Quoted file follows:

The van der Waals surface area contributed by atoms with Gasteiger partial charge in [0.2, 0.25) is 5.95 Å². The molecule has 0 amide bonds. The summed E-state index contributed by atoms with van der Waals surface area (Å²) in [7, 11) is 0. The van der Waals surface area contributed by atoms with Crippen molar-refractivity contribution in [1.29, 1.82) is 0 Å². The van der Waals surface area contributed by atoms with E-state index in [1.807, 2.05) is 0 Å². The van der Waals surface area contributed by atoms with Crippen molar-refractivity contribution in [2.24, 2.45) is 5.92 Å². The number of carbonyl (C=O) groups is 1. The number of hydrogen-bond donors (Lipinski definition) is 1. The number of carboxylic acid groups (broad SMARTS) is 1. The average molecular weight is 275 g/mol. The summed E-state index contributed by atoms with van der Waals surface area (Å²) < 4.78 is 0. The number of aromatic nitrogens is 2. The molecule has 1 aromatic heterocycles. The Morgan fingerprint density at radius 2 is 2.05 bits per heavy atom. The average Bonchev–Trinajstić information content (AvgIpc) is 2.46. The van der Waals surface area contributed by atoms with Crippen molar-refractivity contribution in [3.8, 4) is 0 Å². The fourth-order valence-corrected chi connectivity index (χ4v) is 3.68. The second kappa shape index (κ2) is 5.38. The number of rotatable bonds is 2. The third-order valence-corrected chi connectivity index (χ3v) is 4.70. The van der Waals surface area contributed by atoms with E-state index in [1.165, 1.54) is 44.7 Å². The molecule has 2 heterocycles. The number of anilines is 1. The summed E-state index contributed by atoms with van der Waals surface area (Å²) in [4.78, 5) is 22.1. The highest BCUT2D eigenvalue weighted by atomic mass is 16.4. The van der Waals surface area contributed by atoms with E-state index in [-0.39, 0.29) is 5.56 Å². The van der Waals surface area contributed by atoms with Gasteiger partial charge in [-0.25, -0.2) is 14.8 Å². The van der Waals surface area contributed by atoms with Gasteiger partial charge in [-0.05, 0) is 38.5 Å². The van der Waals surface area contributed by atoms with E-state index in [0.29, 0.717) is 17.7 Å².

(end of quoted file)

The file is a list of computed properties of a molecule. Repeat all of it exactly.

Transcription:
The van der Waals surface area contributed by atoms with Gasteiger partial charge in [0.2, 0.25) is 5.95 Å². The molecule has 0 amide bonds. The summed E-state index contributed by atoms with van der Waals surface area (Å²) in [7, 11) is 0. The van der Waals surface area contributed by atoms with Crippen molar-refractivity contribution in [1.29, 1.82) is 0 Å². The van der Waals surface area contributed by atoms with E-state index in [1.807, 2.05) is 0 Å². The van der Waals surface area contributed by atoms with Crippen molar-refractivity contribution in [2.24, 2.45) is 5.92 Å². The number of carbonyl (C=O) groups is 1. The number of hydrogen-bond donors (Lipinski definition) is 1. The number of carboxylic acid groups (broad SMARTS) is 1. The average molecular weight is 275 g/mol. The summed E-state index contributed by atoms with van der Waals surface area (Å²) < 4.78 is 0. The number of aromatic nitrogens is 2. The molecule has 1 aromatic heterocycles. The Morgan fingerprint density at radius 2 is 2.05 bits per heavy atom. The average Bonchev–Trinajstić information content (AvgIpc) is 2.46. The van der Waals surface area contributed by atoms with Crippen molar-refractivity contribution in [3.8, 4) is 0 Å². The fourth-order valence-corrected chi connectivity index (χ4v) is 3.68. The second kappa shape index (κ2) is 5.38. The number of rotatable bonds is 2. The third-order valence-corrected chi connectivity index (χ3v) is 4.70. The van der Waals surface area contributed by atoms with E-state index in [1.165, 1.54) is 44.7 Å². The molecule has 2 heterocycles. The number of anilines is 1. The summed E-state index contributed by atoms with van der Waals surface area (Å²) in [4.78, 5) is 22.1. The highest BCUT2D eigenvalue weighted by atomic mass is 16.4. The van der Waals surface area contributed by atoms with E-state index in [-0.39, 0.29) is 5.56 Å². The van der Waals surface area contributed by atoms with Gasteiger partial charge in [-0.25, -0.2) is 14.8 Å². The van der Waals surface area contributed by atoms with Gasteiger partial charge in [-0.05, 0) is 38.5 Å². The van der Waals surface area contributed by atoms with E-state index in [0.29, 0.717) is 17.7 Å².